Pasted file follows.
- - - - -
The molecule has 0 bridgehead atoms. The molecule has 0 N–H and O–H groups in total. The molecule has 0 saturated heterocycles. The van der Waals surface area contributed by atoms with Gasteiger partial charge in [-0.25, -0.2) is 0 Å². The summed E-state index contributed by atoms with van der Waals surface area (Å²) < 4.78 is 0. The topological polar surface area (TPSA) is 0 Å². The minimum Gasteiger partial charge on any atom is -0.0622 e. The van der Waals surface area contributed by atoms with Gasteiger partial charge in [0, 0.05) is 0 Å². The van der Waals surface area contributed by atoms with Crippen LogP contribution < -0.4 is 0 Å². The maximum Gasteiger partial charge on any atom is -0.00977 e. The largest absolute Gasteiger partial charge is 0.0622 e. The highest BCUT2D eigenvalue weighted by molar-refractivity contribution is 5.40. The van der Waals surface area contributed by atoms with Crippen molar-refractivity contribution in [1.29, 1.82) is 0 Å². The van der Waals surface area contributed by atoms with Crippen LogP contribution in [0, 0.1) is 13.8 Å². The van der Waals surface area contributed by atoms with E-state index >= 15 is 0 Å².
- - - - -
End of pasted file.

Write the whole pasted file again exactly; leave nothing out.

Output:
The molecule has 0 bridgehead atoms. The molecule has 0 N–H and O–H groups in total. The molecule has 0 saturated heterocycles. The van der Waals surface area contributed by atoms with Gasteiger partial charge in [-0.25, -0.2) is 0 Å². The summed E-state index contributed by atoms with van der Waals surface area (Å²) < 4.78 is 0. The topological polar surface area (TPSA) is 0 Å². The minimum Gasteiger partial charge on any atom is -0.0622 e. The van der Waals surface area contributed by atoms with Gasteiger partial charge in [0, 0.05) is 0 Å². The van der Waals surface area contributed by atoms with Crippen LogP contribution < -0.4 is 0 Å². The maximum Gasteiger partial charge on any atom is -0.00977 e. The largest absolute Gasteiger partial charge is 0.0622 e. The highest BCUT2D eigenvalue weighted by molar-refractivity contribution is 5.40. The van der Waals surface area contributed by atoms with Crippen molar-refractivity contribution in [1.29, 1.82) is 0 Å². The van der Waals surface area contributed by atoms with Crippen LogP contribution in [0, 0.1) is 13.8 Å². The van der Waals surface area contributed by atoms with E-state index >= 15 is 0 Å².